5.16.00 - Wood identification



Special Edition 2020 of IAWA Journal on Wood Identification was Published

The special edition of IAWA Journal 2020: 41(4) on Wood Identification “Advancing Wood Identification - Anatomical and Molecular Techniques”, edited by Yafang Yin, Alex Wiedenhoeft and Lloyd Donaldson was published on November 12, 2020.

It contains 14 original papers and one review article emphasizing recent research development in wood identification. Further details will be available by visiting the IAWA Journal (https://brill.com/view/journals/iawa/41/4/iawa.41.issue-4.xml). The hard copy of this special edition can be ordered from IAWA Leiden Office (iawa.financial.office@gmail.com).

The editing of this special issue is to leverage the success of the IAWA-IUFRO international symposium “Challenges and opportunities for updating wood identification” organized in May 2019 in Beijing, and to disseminate wood identification research advances. All colleagues from the 2019 IAWA-IUFRO international symposium and this special issue of the IAWA Journal is gratefully acknowledged. 

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About Unit

This IUFRO Research Group will contribute to academic exchanges and cooperation among global wood identification scientists in the field of collection and exchange of wood specimens, and development of wood identification methods. As an important part of the Division 5, it is significant to promote sustainable utilization of forest products and legal timber trade. This Unit of IUFRO will also play a key role to cooperate with IAWA on the research development of wood identification. Its goals are:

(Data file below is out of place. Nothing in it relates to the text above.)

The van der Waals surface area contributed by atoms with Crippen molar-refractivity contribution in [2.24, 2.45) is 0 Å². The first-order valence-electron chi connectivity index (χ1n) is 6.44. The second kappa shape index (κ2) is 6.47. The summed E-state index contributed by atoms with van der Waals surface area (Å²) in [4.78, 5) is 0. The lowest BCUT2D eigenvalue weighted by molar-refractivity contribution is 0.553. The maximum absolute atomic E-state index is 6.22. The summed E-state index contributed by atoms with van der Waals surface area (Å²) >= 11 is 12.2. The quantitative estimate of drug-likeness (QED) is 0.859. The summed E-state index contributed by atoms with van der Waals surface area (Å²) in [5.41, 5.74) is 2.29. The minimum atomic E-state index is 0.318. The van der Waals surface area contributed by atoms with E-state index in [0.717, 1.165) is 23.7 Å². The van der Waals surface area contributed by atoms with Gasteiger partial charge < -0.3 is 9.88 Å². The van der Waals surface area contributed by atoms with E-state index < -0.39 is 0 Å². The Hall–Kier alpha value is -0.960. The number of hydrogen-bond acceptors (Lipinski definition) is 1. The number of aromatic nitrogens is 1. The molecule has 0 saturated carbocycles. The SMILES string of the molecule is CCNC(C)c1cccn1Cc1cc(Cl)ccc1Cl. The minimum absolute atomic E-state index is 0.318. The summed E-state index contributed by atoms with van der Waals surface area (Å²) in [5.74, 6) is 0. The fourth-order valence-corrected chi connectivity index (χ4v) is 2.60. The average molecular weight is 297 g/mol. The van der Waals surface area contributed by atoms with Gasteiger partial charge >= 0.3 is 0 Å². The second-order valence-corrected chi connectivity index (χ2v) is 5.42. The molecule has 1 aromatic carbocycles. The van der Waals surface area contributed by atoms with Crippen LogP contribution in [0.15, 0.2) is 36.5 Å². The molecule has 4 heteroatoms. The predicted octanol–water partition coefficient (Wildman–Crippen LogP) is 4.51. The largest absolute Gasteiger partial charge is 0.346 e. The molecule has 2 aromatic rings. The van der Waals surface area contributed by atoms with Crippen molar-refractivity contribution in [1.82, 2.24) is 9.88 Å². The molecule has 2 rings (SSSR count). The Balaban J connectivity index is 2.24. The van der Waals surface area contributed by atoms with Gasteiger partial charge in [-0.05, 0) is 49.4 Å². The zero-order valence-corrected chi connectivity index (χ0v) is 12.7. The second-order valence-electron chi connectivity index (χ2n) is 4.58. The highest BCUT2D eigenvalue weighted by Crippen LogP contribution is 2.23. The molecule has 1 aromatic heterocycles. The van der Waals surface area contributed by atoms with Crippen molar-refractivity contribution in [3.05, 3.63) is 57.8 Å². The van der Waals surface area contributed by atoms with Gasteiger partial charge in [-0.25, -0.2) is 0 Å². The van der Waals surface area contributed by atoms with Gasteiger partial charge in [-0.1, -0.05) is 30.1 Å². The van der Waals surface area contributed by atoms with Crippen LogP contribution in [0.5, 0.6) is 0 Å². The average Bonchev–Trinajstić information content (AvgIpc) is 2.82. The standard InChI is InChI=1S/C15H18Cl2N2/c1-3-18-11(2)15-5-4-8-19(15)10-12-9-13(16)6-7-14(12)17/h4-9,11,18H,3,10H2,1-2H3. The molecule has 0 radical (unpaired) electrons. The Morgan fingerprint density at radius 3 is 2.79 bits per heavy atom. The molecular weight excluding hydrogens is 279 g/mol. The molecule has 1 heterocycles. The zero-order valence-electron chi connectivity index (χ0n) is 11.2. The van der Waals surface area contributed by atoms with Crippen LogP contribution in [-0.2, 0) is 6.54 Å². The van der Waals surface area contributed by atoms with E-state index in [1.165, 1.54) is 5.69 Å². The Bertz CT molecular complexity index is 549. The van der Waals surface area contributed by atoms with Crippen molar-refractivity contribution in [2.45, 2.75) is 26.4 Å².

1. Establishment of a global network of wood collections and wood properties databases to share relevant data and information for wood identification.
  2. Promotion of the research cooperation among wood anatomists and relevant scientists worldwide to develop innovative and accurate wood identification tools.
  3. Promotion of the conservation of tree species diversity, legal and sustainable trade in the timber industry chains.

State of Knowledge

Use of wood anatomy for identification has been well-established for more than 100 years, and its ability to separate to genus or species groups was, and is, adequate for most purposes. But today’s identification requirements are more extensive than before. Separation to species and determination of provenance, are now important for enforcement of legal logging. Therefore, new methods, i.e. DNA, computer vision, chemical fingerprint, stable isotope etc., are needed to supplement wood anatomy-based identifications, which are under development with varying degrees of success. The new Unit will strengthen exchanges and cooperation on identification methods among international wood identification experts through the organization of international academic conferences, evaluate the potentials of the new methods and suggest ways they can be used in tandem with wood anatomy to solve new problems.

Meanwhile, wood specimens are important foundation of wood identification research. It is of great significance to enhance the academic value of the wood collection to carry out global collection and exchange of wood specimens and achieve the sharing of specimen resources and information.